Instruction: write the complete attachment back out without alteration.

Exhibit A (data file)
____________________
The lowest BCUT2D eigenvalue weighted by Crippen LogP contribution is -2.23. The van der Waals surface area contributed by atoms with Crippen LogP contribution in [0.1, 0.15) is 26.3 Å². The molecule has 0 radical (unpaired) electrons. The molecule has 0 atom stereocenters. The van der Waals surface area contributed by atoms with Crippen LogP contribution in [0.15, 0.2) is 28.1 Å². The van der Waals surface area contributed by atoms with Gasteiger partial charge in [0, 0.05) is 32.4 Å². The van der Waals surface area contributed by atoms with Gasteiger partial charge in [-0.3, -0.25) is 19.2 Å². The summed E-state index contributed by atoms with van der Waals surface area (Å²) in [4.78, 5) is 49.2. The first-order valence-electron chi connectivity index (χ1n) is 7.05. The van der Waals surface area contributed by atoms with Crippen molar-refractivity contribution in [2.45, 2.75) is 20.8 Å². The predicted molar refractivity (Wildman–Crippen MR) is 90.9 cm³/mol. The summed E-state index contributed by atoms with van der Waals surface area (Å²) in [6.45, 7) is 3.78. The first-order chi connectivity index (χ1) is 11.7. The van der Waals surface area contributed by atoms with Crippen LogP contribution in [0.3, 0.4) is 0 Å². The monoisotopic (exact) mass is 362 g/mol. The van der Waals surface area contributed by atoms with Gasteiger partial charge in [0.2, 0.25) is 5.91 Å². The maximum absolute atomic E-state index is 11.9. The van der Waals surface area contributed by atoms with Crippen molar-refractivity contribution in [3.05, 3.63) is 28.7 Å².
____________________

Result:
The lowest BCUT2D eigenvalue weighted by Crippen LogP contribution is -2.23. The van der Waals surface area contributed by atoms with Crippen LogP contribution in [0.1, 0.15) is 26.3 Å². The molecule has 0 radical (unpaired) electrons. The molecule has 0 atom stereocenters. The van der Waals surface area contributed by atoms with Crippen LogP contribution in [0.15, 0.2) is 28.1 Å². The van der Waals surface area contributed by atoms with Gasteiger partial charge in [0, 0.05) is 32.4 Å². The van der Waals surface area contributed by atoms with Gasteiger partial charge in [-0.3, -0.25) is 19.2 Å². The summed E-state index contributed by atoms with van der Waals surface area (Å²) in [4.78, 5) is 49.2. The first-order valence-electron chi connectivity index (χ1n) is 7.05. The van der Waals surface area contributed by atoms with Crippen molar-refractivity contribution in [2.45, 2.75) is 20.8 Å². The predicted molar refractivity (Wildman–Crippen MR) is 90.9 cm³/mol. The summed E-state index contributed by atoms with van der Waals surface area (Å²) in [6.45, 7) is 3.78. The first-order chi connectivity index (χ1) is 11.7. The van der Waals surface area contributed by atoms with Crippen LogP contribution in [0.3, 0.4) is 0 Å². The monoisotopic (exact) mass is 362 g/mol. The van der Waals surface area contributed by atoms with Gasteiger partial charge in [0.2, 0.25) is 5.91 Å². The maximum absolute atomic E-state index is 11.9. The van der Waals surface area contributed by atoms with Crippen molar-refractivity contribution in [3.05, 3.63) is 28.7 Å².